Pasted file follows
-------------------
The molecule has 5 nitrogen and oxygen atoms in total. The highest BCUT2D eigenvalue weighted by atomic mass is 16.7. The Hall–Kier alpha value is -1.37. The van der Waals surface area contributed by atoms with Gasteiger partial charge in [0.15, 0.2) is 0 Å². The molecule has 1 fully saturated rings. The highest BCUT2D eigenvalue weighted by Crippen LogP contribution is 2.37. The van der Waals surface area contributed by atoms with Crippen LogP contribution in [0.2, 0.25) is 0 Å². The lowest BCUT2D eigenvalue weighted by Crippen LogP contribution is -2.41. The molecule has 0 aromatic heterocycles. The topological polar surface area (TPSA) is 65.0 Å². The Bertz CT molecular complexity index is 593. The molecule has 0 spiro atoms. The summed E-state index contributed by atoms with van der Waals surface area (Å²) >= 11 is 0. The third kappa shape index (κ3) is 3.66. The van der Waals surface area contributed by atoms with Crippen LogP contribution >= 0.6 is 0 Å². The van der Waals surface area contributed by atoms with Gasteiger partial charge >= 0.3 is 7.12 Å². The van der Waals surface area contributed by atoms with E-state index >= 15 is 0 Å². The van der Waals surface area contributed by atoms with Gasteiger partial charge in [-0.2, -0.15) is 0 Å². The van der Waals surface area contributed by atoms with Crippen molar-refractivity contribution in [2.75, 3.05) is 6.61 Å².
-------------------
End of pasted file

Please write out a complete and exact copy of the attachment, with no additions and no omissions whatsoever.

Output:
The molecule has 5 nitrogen and oxygen atoms in total. The highest BCUT2D eigenvalue weighted by atomic mass is 16.7. The Hall–Kier alpha value is -1.37. The van der Waals surface area contributed by atoms with Gasteiger partial charge in [0.15, 0.2) is 0 Å². The molecule has 1 fully saturated rings. The highest BCUT2D eigenvalue weighted by Crippen LogP contribution is 2.37. The van der Waals surface area contributed by atoms with Crippen LogP contribution in [0.2, 0.25) is 0 Å². The lowest BCUT2D eigenvalue weighted by Crippen LogP contribution is -2.41. The molecule has 0 aromatic heterocycles. The topological polar surface area (TPSA) is 65.0 Å². The Bertz CT molecular complexity index is 593. The molecule has 0 spiro atoms. The summed E-state index contributed by atoms with van der Waals surface area (Å²) >= 11 is 0. The third kappa shape index (κ3) is 3.66. The van der Waals surface area contributed by atoms with Crippen LogP contribution >= 0.6 is 0 Å². The van der Waals surface area contributed by atoms with Gasteiger partial charge >= 0.3 is 7.12 Å². The van der Waals surface area contributed by atoms with E-state index >= 15 is 0 Å². The van der Waals surface area contributed by atoms with Gasteiger partial charge in [-0.2, -0.15) is 0 Å². The van der Waals surface area contributed by atoms with Crippen molar-refractivity contribution in [2.75, 3.05) is 6.61 Å².